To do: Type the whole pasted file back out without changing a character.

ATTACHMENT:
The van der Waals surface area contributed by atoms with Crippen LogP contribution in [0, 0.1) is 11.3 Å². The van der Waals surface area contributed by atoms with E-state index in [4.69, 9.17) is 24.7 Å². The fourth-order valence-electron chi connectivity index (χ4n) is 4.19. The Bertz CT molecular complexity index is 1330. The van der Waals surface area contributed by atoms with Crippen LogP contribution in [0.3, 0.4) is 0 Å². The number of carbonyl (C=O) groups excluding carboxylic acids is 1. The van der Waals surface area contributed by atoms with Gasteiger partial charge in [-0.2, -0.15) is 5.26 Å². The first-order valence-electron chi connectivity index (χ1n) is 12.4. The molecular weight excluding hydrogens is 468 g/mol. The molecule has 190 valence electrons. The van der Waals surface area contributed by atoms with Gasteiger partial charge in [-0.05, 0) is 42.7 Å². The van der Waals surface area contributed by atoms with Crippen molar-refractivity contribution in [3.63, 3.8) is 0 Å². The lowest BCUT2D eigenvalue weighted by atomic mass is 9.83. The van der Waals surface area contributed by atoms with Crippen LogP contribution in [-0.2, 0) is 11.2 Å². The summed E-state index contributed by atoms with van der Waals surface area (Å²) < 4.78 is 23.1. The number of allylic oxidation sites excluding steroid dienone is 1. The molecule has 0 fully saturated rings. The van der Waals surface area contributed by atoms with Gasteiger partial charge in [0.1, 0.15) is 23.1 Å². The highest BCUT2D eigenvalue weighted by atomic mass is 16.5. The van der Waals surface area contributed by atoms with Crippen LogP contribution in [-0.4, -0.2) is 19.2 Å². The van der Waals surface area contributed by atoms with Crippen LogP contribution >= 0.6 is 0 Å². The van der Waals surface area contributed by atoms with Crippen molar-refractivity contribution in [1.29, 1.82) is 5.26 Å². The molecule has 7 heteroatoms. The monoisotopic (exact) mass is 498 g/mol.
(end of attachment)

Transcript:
The van der Waals surface area contributed by atoms with Crippen LogP contribution in [0, 0.1) is 11.3 Å². The van der Waals surface area contributed by atoms with E-state index in [4.69, 9.17) is 24.7 Å². The fourth-order valence-electron chi connectivity index (χ4n) is 4.19. The Bertz CT molecular complexity index is 1330. The van der Waals surface area contributed by atoms with Crippen LogP contribution in [0.3, 0.4) is 0 Å². The number of carbonyl (C=O) groups excluding carboxylic acids is 1. The van der Waals surface area contributed by atoms with Gasteiger partial charge in [-0.2, -0.15) is 5.26 Å². The first-order valence-electron chi connectivity index (χ1n) is 12.4. The molecular weight excluding hydrogens is 468 g/mol. The molecule has 190 valence electrons. The van der Waals surface area contributed by atoms with Gasteiger partial charge in [-0.05, 0) is 42.7 Å². The van der Waals surface area contributed by atoms with Crippen molar-refractivity contribution in [3.63, 3.8) is 0 Å². The lowest BCUT2D eigenvalue weighted by atomic mass is 9.83. The van der Waals surface area contributed by atoms with Crippen LogP contribution in [-0.2, 0) is 11.2 Å². The summed E-state index contributed by atoms with van der Waals surface area (Å²) < 4.78 is 23.1. The number of allylic oxidation sites excluding steroid dienone is 1. The molecule has 0 fully saturated rings. The van der Waals surface area contributed by atoms with Gasteiger partial charge in [0.1, 0.15) is 23.1 Å². The highest BCUT2D eigenvalue weighted by atomic mass is 16.5. The van der Waals surface area contributed by atoms with Crippen LogP contribution in [-0.4, -0.2) is 19.2 Å². The van der Waals surface area contributed by atoms with Crippen LogP contribution >= 0.6 is 0 Å². The van der Waals surface area contributed by atoms with Crippen molar-refractivity contribution in [1.29, 1.82) is 5.26 Å². The molecule has 7 heteroatoms. The monoisotopic (exact) mass is 498 g/mol.